I’m absolutely ecstatic to kick it off with an interview with Kathryn Erskine, author of IBHUBESI: THE LION, QUAKING, and the forthcoming MOCKINGBIRD (due out from Philomel on April 15, 2010).
Please tell us about your forthcoming novel, MOCKINGBIRD.
Here's the short answer: A girl with Asperger's must deal with the loss of her beloved brother, killed in a school shooting. The longer answer is that I wanted people to understand what it's like to have Asperger's and have to navigate through tough issues, which are tough for all of us, but even harder for those with Asperger's. I also wanted to pay tribute to those who have lost their lives in school shootings, like the Virginia Tech shootings in 2007. And draw attention to the senselessness of it. And the hope that if we could all get inside each other's heads, maybe we could understand each other better.
What was the inspiration—what led you to write about Asperger’s? (And please tell us a little something about Asperger’s…I actually had to google it!)
My daughter has mild Asperger's. I think the easiest way to describe it is that people with Asperger's see the world a little differently so they're not always on the same wavelength as most of us and therefore, to us, they seem socially awkward (they may avoid eye contact, spin in place, shake their hands, interrupt, speak too loudly for the situation, laugh at the wrong places) and say inappropriate things (off-topic, too blatantly honest). They're not so good at "taking the hint," such as a co-worker trying to get someone to leave him alone, saying, "Don't you have some work to do?" ("No.") or "I've got some work to do." ("Oh."). Often there is some interest they have that's pretty intense and that's basically what they want to focus their time, attention, and discussion on, even if you don't. They may have sensory issues, too, feeling overwhelmed by noise, the way things feel on their skin, strangers, or just too many people in general. It's really a broad range of things and most people with Asperger's have some of these to some degree.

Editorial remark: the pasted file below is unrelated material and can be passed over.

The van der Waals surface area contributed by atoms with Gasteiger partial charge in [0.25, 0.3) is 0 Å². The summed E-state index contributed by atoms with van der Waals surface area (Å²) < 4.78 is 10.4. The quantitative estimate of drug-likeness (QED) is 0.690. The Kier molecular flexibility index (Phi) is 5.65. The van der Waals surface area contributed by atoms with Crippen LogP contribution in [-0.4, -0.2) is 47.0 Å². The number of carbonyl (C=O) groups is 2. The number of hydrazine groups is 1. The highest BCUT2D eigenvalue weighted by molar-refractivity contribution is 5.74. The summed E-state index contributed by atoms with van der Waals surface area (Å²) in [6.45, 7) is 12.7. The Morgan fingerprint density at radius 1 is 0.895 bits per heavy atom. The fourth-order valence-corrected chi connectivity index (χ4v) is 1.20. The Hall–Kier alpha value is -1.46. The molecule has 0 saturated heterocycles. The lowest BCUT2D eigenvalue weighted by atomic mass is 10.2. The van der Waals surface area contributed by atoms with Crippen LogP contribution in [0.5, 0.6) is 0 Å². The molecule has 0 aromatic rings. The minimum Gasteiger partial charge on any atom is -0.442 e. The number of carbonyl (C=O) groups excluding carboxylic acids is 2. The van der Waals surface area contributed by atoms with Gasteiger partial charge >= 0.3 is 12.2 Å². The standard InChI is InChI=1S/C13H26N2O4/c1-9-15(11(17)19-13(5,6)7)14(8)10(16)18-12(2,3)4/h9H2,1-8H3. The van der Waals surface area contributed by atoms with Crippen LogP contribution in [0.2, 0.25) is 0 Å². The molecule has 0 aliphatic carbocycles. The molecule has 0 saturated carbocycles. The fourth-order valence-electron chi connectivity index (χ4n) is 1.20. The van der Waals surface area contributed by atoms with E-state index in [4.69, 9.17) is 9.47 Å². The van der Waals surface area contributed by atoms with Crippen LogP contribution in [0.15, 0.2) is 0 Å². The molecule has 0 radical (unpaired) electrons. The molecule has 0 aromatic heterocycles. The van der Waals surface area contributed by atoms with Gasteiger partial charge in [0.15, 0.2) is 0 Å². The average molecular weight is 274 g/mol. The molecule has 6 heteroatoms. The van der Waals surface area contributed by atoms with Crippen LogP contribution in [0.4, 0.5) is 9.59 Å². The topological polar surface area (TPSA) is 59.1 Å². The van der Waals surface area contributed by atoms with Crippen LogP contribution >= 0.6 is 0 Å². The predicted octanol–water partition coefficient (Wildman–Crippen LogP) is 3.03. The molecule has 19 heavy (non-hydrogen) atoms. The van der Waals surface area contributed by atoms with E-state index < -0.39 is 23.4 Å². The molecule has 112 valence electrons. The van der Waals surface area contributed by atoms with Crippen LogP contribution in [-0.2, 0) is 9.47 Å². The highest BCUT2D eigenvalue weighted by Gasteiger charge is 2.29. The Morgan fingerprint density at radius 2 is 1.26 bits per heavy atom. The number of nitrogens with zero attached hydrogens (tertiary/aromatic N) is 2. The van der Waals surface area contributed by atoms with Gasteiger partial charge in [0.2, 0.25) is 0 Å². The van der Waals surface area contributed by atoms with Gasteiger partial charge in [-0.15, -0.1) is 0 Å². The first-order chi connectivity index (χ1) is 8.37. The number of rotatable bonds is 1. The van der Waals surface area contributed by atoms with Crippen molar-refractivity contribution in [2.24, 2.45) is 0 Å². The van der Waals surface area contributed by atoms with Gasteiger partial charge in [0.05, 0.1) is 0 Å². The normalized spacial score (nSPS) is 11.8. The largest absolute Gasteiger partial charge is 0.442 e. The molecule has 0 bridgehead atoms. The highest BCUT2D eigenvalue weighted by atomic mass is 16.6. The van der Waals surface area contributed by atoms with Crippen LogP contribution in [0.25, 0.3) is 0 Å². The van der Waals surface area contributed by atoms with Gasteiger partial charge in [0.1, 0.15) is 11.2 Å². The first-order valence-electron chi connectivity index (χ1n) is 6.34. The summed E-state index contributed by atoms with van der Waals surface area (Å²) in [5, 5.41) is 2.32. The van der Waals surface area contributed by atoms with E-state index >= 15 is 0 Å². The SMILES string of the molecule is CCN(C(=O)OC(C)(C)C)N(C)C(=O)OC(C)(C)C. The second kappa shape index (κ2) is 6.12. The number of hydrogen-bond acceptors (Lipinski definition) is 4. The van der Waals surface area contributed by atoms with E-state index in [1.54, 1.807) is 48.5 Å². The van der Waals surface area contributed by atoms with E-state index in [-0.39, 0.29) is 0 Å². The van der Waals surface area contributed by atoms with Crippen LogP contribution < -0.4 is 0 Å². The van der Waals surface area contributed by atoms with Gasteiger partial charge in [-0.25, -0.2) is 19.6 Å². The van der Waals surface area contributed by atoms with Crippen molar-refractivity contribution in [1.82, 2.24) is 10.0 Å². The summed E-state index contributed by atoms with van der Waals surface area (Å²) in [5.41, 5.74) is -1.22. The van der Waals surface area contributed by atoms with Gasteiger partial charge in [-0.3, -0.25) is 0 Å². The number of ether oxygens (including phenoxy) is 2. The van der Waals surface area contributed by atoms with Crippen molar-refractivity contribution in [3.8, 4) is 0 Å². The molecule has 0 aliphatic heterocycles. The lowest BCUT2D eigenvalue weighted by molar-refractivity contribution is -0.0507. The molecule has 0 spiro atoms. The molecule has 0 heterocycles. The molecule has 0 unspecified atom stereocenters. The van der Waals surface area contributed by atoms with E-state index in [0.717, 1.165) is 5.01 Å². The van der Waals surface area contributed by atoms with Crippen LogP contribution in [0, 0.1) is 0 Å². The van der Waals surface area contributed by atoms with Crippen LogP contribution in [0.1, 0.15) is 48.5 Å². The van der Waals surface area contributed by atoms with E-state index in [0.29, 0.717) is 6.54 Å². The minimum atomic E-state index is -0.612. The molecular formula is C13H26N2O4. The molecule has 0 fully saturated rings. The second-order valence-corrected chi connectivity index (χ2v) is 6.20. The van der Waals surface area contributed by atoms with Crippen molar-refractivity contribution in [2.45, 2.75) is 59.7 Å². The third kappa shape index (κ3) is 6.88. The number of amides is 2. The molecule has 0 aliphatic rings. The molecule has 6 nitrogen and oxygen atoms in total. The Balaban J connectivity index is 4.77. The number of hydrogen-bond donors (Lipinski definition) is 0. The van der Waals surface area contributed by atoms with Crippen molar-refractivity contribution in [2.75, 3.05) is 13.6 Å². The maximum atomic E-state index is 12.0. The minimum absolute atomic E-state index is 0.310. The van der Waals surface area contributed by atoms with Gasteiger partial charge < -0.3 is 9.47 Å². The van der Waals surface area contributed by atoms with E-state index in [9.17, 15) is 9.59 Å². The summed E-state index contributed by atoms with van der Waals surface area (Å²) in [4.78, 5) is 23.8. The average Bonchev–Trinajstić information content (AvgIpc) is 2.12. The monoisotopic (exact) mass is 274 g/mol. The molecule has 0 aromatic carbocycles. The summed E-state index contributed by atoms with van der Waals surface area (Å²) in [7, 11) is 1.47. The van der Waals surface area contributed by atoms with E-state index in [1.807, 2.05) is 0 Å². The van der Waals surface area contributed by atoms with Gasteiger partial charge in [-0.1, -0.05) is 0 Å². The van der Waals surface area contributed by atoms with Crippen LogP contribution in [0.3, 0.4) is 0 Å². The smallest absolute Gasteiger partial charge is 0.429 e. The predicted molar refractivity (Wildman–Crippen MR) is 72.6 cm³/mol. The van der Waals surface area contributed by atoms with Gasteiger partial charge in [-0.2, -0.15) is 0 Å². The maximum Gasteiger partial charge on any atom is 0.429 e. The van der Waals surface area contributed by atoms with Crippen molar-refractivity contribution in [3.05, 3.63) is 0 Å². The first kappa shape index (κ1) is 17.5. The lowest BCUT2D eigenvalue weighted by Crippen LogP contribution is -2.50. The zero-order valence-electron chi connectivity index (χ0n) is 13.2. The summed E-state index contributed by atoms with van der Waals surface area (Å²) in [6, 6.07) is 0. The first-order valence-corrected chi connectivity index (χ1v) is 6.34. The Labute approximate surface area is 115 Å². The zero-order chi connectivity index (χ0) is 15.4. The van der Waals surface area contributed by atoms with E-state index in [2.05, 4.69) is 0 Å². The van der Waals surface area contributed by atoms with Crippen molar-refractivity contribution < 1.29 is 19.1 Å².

Set the tone for us: If MOCKINGBIRD were a movie, what song would be playing during the opening credits?
And that's exactly what she does.
What would Matt, the main character from your previous novel, QUAKING, think of Caitlin, the main character in MOCKINGBIRD? What would happen if they were to, say, meet up in school, or take a class together?
Matt would like Caitlin very much because of her honesty and, as Matt would put it, her ability to cut through the crap. She would also consider Caitlin brave for saying what she thinks. If they were to meet, I think Caitlin would like Matt, too, knowing that she was a good, honest person. Just because someone has Asperger's and isn't so good with social cues does not mean they don't have accurate gut feelings about people; in fact, they can often be better at sussing out people than the rest of us.
What will your fans be pleased to find in MOCKINGBIRD? What will surprise them?
Do I have fans? You're very kind! I think readers will be pleased to find that it's a very easy story to read and understand. They may be surprised that there's as much humor as there is, considering it's about a girl dealing with Asperger's and the death of her brother.
What fuels you as a writer? What makes you get up every day and put pen to paper (or finger to keyboard)?